Dustbowl in 2018: An Indie Analysis | Backlog Quest!

Dustbowl in 2018: An Indie Analysis | Backlog Quest!

We take on the wastelands by going back to 2015’s RPG/adventure hybrid, Dustbowl.

Released on Steam back in 2015 by The Pompous Pixel, Dustbowl is an ambitious adventure RPG heavily influenced by other series of post-apocolyptic games such as Fallout, Metro, Wasteland, and STALKER. Featuring retro stylings, open world exploration, a smattering of simple survival elements, and a fairly hearty amount of character dialog, Dustbowl unapologetically wears its many influences on its sleeve. Check out the full animated Backlog Quest analysis for Dustbowl on 2 Headed Hero!

Despite its point and click interface, this is no adventure game; you’ll find few classic puzzles here. Instead, inventory space is finite, and supplies are limited – and must be expended wisely just to survive. The wasteland is vast, you’re given little direction how to navigate it, and it’s covered with an endless supply of surprisingly deadly giant beetles (and normal-sized crows).

DUSTBOWL does a bang up job disguising the fact it was made in Adventure Game Studio,a development tool mainly used for creating point-and-click style adventure titles.
It joins other notable indie adventure games such as Heroine’s Quest (Crystal Shard -2013) and Time Gentlemen, Please! (Size Five Games – 2009), and twisting an adventure game engine into the backbone of an open world RPG is no small feat- especially for a development team of two.

DUSTBOWL’s commodore 64 palette and lo fi pixel art harken back to the original wasteland (precursor to the legendary fallout series), and much of the rest of its aesthetic calls back to those series, as well.

The sound seems to be mostly stock standard and sparingly used, but is effective enough as an audio backdrop to the gameplay. While I wish that the developers would have leaned into the 8-bit aesthetic a bit more by providing chiptune effects instead, this is really a nitpick – what’s here is still totally suitable.
When it comes to both visuals and gameplay, Dustbowl is a retro time capsule. It’s clear the developers adore the Commodore 64.

Be aware – the game does take a little bit of finagling to get running in fullscreen. A simple set of adjustments within the none-too-obvious game launcher provides an ample amount of modern resolution options. Strangely enough I did also get a couple hitches and even a complete lockup while playing, but these occurrences were rare.

Gameplay is a mashup of oldschool point-and-click adventuring, looting, exploration, questing, and combat. While some claimed that the gameplay in the initial release tended to be a bit grindy, the devs have diligently improved the game with a series of balance patches, and even added in an experience point system.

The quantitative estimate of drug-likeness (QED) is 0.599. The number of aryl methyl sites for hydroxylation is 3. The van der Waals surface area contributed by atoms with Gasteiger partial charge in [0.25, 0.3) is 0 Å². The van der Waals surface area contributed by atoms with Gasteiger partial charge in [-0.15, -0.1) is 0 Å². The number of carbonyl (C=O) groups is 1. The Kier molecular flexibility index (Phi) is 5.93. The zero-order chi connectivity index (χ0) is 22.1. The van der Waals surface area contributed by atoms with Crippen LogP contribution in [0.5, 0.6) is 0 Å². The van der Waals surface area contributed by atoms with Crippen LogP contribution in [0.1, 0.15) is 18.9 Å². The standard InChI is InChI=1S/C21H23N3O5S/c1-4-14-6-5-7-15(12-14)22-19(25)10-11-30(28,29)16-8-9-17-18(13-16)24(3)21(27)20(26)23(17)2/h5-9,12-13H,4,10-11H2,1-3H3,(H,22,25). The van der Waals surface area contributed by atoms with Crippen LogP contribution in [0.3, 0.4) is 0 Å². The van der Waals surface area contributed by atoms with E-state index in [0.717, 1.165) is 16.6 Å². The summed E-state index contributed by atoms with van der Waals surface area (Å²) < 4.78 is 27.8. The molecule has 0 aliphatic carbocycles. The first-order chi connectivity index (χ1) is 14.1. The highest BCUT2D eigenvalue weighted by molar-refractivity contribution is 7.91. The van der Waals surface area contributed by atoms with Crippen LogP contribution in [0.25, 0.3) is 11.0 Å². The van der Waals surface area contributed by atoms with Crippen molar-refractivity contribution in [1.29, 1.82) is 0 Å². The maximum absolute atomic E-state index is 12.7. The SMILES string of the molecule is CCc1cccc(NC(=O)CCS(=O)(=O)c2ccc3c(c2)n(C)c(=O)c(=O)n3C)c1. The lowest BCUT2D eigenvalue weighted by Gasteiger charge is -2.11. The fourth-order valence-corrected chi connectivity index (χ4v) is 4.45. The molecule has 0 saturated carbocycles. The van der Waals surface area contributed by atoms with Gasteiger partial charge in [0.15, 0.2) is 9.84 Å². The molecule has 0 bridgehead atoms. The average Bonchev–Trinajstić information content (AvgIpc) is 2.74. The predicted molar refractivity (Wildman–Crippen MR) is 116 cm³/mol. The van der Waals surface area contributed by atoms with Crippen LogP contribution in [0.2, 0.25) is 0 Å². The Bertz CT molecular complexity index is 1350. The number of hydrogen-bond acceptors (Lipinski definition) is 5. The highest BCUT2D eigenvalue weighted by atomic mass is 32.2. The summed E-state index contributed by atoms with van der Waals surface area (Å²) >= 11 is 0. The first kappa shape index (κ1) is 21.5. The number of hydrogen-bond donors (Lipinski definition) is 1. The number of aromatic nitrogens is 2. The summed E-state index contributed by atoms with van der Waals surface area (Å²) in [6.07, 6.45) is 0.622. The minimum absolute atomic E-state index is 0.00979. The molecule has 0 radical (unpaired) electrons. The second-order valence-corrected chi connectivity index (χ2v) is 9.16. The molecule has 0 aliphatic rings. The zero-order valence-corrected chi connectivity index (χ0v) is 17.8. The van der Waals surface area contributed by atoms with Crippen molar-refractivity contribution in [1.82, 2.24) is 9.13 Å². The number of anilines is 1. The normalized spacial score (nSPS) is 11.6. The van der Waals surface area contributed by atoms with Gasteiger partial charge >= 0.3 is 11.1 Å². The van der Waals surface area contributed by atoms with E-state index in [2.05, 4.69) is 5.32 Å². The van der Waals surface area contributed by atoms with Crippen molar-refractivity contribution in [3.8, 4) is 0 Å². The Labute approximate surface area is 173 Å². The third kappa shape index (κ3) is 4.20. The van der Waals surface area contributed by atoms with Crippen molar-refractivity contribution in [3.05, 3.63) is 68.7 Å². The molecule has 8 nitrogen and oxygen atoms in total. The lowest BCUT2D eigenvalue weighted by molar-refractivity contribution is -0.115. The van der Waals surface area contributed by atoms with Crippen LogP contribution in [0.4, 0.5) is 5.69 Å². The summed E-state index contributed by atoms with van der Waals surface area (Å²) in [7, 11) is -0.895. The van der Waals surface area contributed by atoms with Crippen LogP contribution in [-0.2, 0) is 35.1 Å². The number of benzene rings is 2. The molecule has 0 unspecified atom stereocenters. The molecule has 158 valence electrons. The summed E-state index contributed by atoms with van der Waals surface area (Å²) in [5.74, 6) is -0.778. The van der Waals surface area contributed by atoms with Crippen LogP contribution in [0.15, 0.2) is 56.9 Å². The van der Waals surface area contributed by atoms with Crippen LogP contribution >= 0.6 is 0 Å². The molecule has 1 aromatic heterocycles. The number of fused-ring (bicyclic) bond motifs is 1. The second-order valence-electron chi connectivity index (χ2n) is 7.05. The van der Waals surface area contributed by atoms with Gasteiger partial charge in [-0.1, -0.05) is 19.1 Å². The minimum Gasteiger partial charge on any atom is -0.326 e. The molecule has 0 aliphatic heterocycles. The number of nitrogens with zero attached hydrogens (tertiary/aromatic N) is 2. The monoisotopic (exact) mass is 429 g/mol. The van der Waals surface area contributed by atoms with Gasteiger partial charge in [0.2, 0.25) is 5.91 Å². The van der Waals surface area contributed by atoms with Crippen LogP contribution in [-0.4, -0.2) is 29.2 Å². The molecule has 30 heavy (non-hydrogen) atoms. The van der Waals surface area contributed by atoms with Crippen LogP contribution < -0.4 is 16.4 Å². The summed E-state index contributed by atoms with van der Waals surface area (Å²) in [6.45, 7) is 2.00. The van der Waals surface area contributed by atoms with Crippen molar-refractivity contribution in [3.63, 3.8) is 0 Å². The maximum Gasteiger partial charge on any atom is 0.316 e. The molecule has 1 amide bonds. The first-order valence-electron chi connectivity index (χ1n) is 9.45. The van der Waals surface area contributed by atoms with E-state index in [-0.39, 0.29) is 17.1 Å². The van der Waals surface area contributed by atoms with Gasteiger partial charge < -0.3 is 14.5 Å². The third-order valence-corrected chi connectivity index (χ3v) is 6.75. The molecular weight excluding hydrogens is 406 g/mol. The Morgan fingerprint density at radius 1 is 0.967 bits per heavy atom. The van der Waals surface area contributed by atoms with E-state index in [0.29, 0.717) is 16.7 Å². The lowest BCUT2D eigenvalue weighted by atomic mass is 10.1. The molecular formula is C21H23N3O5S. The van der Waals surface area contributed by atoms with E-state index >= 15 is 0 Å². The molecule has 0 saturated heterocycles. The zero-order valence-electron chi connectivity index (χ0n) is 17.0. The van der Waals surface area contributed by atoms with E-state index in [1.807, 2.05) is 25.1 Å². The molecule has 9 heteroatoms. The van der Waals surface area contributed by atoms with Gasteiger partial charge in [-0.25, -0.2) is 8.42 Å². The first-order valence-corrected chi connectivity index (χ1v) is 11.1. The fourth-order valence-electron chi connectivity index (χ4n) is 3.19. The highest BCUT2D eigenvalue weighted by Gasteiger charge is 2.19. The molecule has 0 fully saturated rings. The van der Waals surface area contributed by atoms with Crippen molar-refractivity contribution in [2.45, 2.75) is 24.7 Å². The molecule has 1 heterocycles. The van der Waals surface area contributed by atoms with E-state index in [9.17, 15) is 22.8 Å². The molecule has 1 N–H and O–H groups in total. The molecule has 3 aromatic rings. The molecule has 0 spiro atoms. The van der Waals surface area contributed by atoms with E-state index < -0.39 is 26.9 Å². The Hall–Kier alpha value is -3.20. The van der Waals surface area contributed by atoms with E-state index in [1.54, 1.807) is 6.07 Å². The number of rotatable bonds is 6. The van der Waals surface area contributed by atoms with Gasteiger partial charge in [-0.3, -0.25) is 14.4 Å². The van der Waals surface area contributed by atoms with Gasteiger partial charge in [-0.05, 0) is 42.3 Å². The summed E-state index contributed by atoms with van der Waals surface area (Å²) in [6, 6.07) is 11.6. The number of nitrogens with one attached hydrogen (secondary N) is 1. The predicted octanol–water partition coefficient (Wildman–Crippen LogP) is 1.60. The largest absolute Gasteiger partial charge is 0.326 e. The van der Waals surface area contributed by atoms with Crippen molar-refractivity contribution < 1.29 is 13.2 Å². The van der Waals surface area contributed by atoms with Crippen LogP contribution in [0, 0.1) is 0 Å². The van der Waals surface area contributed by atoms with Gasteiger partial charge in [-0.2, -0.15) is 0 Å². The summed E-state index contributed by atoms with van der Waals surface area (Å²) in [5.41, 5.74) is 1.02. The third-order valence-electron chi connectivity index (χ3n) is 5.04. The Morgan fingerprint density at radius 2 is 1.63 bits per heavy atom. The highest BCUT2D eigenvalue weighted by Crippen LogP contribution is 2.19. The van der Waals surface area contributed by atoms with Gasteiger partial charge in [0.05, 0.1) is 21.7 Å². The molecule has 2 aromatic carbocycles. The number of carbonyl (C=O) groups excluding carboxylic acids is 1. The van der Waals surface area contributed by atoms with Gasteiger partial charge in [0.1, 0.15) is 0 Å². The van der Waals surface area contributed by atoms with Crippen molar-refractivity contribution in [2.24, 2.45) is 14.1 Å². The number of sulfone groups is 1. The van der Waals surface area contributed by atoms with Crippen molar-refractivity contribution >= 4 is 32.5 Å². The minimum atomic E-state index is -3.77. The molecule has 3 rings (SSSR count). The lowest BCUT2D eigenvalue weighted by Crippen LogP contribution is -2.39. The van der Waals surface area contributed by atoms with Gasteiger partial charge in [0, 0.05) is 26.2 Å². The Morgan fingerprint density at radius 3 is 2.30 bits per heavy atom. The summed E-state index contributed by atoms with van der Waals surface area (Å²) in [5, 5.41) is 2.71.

Taking place after an alien invasion, Dustbowl starts you off on the tail end of exposition. Your home is The Hub, one of the remaining bastions of humanity after the apocalypse. Your dad, a seasoned militiaman, awkwardly wakes you up in the middle of the night to tell you he’s leaving on an important mission. Like any reasonable would-be hero, you rise to the call of adventure by… going… right… back to sleep.

But! You DO wake back up again, finally deciding it’s best to track down dear old Dad by joining the militia yourself before heading on up to the surface. This is where Dustbowl truly begins.
Dustbowl is unapologetic about its early 90s root influences, which we welcomed, but some of its elements could be seen as problematic. Lacking the modern conveniences of quest markers or even a map system, this game feels right at home with the ancient PC RPG cult classics of the past. Your quest log is sprinkled with tongue in cheek references to other post-apocalyptic titles, but contains only sparse mission details. Therefore, clues must be gleaned from conversations in true oldschool fashion, a detail we really appreciated. A slight amount of pixel hunting is also required for some of the sidequests, which is sometimes compounded by the small screen real estate.

DUSTBOWL leans towards its ancestors’ harshness, with a front-loaded difficulty curve, and adds its own annoyances, but these seem like acceptable grit. One does not walk through the desert and expect to leave with no sand in one’s shoes, after all.

The only glaring omission is a lack of choice in how the player handles obstacles. Almost from the jump, the early fallouts gave us myriad options in the face of most any quest or encounter: diplomacy, stealth, exploration, or combat. DUSTBOWL’s smaller scope limits us to one basic path- combat- and so the meat of the game (besides exploring) becomes figuring out how best to optimize resource usage for those battles.  

Other than the aforementioned technical gripes, combat is probably my biggest issue with Dustbowl as it essentially takes the form of a power meter normally seen in golf games. It’s passable, but rather shallow. For my tastes, I would have preferred a turn-based system with further depth, abilities, and item use. However, for me, the sense of exploration, adventure, and general retro nostalgia far outweighs these minor details.

Dustbowl started out as somewhat of a hardcore headache, but really grew on me after I figured out how to run it properly and finally got over the early game’s difficulty. This game truly tickles my thinker, and now stands as a pretty solid alternative for those looking to scratch the retro adventure or RPG itch. Definitely worth a look.


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Bawss Sawss, sauce aficionado, gamer, writer, music performer/composer, and one head of the 2 Headed Hero, can be reached on TwitterInstagram, or Facebook.
Rollinkunz, illustrator, gamer, writer, boardgame designer, and other half of the 2 Headed Hero, can also be reached on TwitterInstagram, or Facebook.



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